Background: The demand for transplantable organ continues to exceed supply, particularly in minority patient populations. We explored the factors influencing organ donation attitude within the Arab American community.
Methods: Secondary data analysis from a face-to-face survey administered in late 2003 to 1016 adults from a representative population-based sample on Greater Detroit Arab Americans.
Results: Christian Arab Americans were more likely than Muslim Arab Americans, and women more than men, to believe organ donation after death was justifiable. Higher educational attainment and income, as well as greater acculturation into American society, were associated with greater odds of believing organ donation to be justified. Self-reported health status and level of psychological distress and health insurance status were not associated with beliefs about organ donation.
Conclusions: A multifaceted approach toward increasing organ donation rates in this growing population requires targeted community-health care system collaborations involving religious and civic leaders using Arabic language and culturally sensitive media.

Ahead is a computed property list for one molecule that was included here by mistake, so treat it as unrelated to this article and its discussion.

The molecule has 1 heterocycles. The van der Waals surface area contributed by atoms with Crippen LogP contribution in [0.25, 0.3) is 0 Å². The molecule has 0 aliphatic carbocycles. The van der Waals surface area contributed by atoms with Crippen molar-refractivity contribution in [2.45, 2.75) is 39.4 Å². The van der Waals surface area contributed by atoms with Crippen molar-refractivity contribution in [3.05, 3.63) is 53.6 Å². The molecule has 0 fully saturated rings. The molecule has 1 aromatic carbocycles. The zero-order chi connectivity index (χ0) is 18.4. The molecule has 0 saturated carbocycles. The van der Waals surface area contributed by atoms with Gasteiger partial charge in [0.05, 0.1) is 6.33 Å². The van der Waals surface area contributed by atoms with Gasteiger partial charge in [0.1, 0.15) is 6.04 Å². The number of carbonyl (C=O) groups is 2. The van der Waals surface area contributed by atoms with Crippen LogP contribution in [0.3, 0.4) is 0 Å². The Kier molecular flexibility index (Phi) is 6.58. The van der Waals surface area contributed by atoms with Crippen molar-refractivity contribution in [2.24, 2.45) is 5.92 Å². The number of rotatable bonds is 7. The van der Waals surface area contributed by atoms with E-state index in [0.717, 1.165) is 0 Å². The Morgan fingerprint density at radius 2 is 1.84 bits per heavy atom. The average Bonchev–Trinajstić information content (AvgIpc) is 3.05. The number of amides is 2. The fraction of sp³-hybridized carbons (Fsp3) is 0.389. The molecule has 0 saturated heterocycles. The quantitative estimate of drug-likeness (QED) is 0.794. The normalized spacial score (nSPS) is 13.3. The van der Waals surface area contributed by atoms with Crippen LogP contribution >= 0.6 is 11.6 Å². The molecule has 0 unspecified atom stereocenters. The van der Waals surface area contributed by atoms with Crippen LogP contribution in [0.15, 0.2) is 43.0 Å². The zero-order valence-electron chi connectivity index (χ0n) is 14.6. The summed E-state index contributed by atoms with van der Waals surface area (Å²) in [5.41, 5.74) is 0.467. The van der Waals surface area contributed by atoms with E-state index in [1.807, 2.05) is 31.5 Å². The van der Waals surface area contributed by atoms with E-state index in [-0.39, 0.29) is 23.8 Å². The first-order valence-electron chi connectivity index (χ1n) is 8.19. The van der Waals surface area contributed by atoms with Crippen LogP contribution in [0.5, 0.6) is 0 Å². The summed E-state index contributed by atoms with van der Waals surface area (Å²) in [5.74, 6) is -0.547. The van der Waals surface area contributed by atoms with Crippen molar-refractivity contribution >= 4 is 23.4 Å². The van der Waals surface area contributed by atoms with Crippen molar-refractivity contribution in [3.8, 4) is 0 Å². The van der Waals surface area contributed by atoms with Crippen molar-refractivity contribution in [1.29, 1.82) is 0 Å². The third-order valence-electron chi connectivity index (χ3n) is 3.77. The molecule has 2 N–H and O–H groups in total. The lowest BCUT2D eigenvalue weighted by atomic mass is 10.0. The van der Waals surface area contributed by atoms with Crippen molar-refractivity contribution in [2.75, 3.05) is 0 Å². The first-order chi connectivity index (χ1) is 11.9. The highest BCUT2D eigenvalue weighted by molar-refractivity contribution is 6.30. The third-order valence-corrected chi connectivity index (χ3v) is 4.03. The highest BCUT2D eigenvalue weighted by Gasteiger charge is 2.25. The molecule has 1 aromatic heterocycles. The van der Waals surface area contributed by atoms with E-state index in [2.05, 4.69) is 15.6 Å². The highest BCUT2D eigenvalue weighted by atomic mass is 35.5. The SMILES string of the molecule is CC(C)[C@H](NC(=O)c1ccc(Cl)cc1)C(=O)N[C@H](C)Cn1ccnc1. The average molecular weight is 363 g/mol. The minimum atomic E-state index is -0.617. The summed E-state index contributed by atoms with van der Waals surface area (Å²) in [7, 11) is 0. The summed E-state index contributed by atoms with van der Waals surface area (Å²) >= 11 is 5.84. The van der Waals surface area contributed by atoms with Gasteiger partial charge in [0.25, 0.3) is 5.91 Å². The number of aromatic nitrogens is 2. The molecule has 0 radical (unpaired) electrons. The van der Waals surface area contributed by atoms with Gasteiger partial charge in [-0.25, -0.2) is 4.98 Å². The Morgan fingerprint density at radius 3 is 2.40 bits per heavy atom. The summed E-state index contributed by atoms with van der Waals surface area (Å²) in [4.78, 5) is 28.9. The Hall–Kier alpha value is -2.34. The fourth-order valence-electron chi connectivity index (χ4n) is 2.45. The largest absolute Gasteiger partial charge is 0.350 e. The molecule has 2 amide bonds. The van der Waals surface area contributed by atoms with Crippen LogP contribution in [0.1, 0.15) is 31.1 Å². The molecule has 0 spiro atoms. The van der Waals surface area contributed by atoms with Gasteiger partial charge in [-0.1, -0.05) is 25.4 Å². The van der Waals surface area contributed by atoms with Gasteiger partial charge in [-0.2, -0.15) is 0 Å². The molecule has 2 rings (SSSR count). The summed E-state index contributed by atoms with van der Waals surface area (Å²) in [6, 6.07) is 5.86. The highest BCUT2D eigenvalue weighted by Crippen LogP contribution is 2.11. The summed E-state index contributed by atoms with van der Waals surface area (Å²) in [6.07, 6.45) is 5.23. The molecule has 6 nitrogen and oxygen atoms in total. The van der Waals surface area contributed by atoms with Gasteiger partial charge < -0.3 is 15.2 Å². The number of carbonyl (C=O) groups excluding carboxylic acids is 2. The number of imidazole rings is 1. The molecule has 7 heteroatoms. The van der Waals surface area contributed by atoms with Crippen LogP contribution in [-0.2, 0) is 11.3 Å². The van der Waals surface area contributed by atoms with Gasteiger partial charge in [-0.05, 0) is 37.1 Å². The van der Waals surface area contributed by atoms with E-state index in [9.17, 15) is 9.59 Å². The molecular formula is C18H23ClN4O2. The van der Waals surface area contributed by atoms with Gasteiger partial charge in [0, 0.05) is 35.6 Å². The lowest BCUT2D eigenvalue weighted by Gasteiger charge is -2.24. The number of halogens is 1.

Summary: Arab Americans represent a growing population about which little is known in regard to organ donation and transplantation. This population is not specifically captured within national and local transplantation databases, and little empiric work has assessed attitudes and barriers toward organ donation and transplantation within this community. Our work represents the first to use a representative population-based sample to explore the modifiable and non-modifiable characteristics of those who believe cadaveric organ donation to be justified.
© 2010 John Wiley & Sons A/S.